Our school play's coming up and the head of drama wants to discuss it with me. I'm thrilled. Finally, someone has recognised my dramatic talent. I read my memo again: "Gemma, I'd like you to take an extremely important and highly integral part in this year's play. See me if you're interested."
Extremely important and highly integral, that's me. Will I be graciously welcoming dignitaries to their seats and hosting a special after-show party? Will I be standing in front of the audience, illuminated by a single light, wearing the evening dress I must rush out and buy, saying "on behalf of the drama department I'd like to welcome you to the school play"? Will I finally get to have my encounter with the casting couch? I rush to the meeting full of dramatic intent.
There's something glamorous and exciting about the school play that I haven't lost from my own school days. I wonder how many other teachers live vicarious lives as pupils, now they're the ones in control. It could explain a lot.
For a shy girl like me with thick glasses and a quiet voice, it was the only chance I had for people to see that I was simmering with untapped talent. The fact that I was terrible seemed irrelevant. We always did a nativity when I was at primary school and I was always given the part of a guest in the stable. I had to stand around making polite chit-chat while Mary gave birth to the son of God.
One night someone was ill and I was promoted to being a bottle of oil in the Christmas cake. "You're going to be a very special bottle of oil," said my mum, and sewed "Extra Virgin" in big, black letters on the back of my costume. It took me 10 years to live that one down, and it was five years before I understood why.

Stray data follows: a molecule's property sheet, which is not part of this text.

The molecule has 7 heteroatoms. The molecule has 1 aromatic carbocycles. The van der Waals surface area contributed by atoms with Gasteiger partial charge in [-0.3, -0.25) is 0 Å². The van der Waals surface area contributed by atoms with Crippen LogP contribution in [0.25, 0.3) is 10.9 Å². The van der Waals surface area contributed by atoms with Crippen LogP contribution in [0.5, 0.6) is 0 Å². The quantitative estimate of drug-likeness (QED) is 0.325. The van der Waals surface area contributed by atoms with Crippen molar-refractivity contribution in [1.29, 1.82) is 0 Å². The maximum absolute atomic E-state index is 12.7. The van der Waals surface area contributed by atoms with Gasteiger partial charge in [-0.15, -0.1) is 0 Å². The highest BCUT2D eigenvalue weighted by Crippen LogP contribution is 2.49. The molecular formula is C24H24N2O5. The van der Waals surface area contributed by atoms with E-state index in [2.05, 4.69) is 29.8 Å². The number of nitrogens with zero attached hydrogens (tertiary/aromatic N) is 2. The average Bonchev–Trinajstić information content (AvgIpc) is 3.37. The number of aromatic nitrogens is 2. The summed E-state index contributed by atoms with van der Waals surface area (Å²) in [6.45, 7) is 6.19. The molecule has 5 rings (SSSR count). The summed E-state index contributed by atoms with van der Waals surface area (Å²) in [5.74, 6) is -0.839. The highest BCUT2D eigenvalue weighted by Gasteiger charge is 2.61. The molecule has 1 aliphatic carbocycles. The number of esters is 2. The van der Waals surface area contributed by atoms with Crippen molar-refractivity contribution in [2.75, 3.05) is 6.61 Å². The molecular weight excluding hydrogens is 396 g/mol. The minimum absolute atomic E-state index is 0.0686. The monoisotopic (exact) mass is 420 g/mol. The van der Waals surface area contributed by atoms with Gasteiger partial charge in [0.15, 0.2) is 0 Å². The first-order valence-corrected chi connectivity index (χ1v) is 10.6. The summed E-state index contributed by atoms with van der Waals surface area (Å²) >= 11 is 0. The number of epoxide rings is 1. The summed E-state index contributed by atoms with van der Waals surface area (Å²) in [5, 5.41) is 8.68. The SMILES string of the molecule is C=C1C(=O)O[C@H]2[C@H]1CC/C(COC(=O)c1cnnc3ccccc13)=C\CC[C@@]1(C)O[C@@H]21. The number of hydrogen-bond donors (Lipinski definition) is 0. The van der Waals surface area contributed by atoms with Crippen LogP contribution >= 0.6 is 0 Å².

At secondary school, my dramatic achievements culminated in a stint as a desk in Daisy Pulls It Off, and a walk-on part as a sparrow in Animal Farm. I know what you're thinking: there is no sparrow in Animal Farm. I only realised that when I started to teach it t Year 9 last year. But I feel I added a certain something that Orwell would have approved of. Whatever I do, the spotlight is always somewhere else when I'm doing it.
So I'm in my meeting. "I'd like you to be our prompt," says the head of drama. Prompt? Prompt is someone who sits in a hole underneath the stage, waiting until someone forgets a line and then giving it to them. My dream is shattered. Never mind, there's still plenty of scope for glory. What if one of the actors has a seizure? I can just see the headline in the school magazine: "Ms Warren Saves Play by Promptness of Prompting. Full interview inside." I cheer up and climb into my hole, which I share with a few spiders and some biology exam papers from 1958. We've moved from drama queen to drama lady-in-waiting, but I can live with that.
For six nights we do the play. No one forgets their lines. I develop chilblains. My hole is next to the kettle-drums and I spend 10 minutes vibrating every time we reach the dramatic finale. When the tap routine starts over my head, I reach for the migraine tablets. By day four I consider bribing the lead to forget something, but it's no go. By day five, I take a bit of marking down with me to do something useful. Day six is our final performance. I crawl into the hole with a decided feeling of Schadenfreude. I mean, I want the kids to do well, but what's in it for me?
(Headline in school magazine: "Prompt isn't Prompt Enough." Followed by: "Dramatic scenes at school play on the final night, when the leading man forgot his lines. All eyes looked down for the prompt, but no help was forthcoming. Later investigations found Ms Warren, propped up on a pile of 1958 biology exam papers, asleep. 'I wondered where those papers had got to,' said head of biology. Full interview on missing exam papers inside.") It seems that the spotlight has yet to search me out.
Gemma Warren teaches at the Latymer School, Edmonton, north London. e-mail: email@example.com